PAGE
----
For most Russians economic and social rights definitely prevail over the political ones. Those who give enough credit to political rights mostly favour the so-called ‘passive rights’, i.e., freedom of speech and conscience. Here the focus is on the freedom from direct responsibility for the realization of the right rather than on the freedom of participation. Therefore, the majority perceives political freedom as ‘freedom from political participation rather than freedom of political participation’ .
At the beginning it should be stated that most Russians are not interested in politics. This is especially true of the youth. In 2008 almost two thirds of the population had ‘no idea whatsoever what political regime there is in the country and what regime would be desirable’ . In accordance with 2010 estimates, 40 % of the population are absolutely uninterested in politics or they find it difficult to formulate their preferences . The mistrust in the main branches and institutions of power (the President being the only exception) is based on the objective evaluation of their performance and thus does not inspire any interest in politics either. For many people formally having political preferences the ‘label’ without any explanation of its implications limits them.
Speaking about the attitudes to freedom and democracy, it would be of interest to point out a curious contradiction. The notion of human rights (personal freedoms) ranks higher than ‘collective freedom’, i.e., democracy . At the same time, the majority of Russians (54 %) are convinced that collectivism, the notion of community and tough government regulation are more typical of Russians and better suit the national culture than Western-type individualism and liberalism . It is likely that here we once again face the clash of notions and true preferences: the direct question of what is more valuable to you elicits one answer, while the answer to the question on society in general contains generally accepted attitudes rather than personal opinions.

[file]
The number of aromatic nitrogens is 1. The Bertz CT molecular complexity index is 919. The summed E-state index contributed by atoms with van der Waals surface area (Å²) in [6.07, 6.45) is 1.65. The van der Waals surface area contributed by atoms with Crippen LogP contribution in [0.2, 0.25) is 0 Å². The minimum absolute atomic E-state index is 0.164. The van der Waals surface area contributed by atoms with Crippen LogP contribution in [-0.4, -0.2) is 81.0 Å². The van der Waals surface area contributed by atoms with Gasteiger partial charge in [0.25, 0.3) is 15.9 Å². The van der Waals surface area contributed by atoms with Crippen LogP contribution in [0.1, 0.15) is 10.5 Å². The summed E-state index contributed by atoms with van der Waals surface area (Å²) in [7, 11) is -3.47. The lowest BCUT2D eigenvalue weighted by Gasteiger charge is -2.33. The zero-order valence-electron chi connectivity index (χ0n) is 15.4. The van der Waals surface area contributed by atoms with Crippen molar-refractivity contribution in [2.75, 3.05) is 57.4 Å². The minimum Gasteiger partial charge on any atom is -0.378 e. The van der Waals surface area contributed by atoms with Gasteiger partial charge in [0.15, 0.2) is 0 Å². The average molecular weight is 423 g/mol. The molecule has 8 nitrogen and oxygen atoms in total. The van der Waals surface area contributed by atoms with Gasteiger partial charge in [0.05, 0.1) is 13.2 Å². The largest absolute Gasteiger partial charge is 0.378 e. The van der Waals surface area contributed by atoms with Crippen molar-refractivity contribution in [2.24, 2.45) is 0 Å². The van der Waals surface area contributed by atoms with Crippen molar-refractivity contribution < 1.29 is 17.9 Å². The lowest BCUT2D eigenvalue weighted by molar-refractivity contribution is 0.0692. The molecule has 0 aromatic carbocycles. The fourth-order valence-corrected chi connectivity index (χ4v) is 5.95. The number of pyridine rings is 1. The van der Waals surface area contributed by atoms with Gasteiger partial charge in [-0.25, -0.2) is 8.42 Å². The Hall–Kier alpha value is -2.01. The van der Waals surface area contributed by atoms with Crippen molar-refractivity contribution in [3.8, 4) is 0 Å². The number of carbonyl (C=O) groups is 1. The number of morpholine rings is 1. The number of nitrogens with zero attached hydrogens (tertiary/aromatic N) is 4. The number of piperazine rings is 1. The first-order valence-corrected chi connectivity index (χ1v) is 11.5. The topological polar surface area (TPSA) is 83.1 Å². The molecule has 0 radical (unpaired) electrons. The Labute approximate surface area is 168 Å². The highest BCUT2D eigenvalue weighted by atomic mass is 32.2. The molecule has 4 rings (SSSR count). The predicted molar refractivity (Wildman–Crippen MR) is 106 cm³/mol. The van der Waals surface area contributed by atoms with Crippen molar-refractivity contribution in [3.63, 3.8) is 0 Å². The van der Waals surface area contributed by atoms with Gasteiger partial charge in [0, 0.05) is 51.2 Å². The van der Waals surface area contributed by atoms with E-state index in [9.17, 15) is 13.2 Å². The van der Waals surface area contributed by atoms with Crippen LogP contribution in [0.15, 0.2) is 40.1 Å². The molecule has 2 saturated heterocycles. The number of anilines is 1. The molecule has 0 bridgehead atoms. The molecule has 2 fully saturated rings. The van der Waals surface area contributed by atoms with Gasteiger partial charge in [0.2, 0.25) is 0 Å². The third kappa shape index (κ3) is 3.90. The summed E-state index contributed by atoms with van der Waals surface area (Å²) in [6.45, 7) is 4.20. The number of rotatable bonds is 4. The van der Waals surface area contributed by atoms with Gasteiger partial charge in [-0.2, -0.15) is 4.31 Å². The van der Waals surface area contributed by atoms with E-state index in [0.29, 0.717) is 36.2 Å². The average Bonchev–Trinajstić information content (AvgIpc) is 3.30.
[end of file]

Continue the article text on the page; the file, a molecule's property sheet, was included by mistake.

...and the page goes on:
Disappointment and apathy are the words that describe the majority’s attitude to politics in general and to the existing power institutions’ performance in particular. This civil amorphousness cannot be exclusively attributed to the crisis of today’s political system devoid of any comprehensible value paradigm.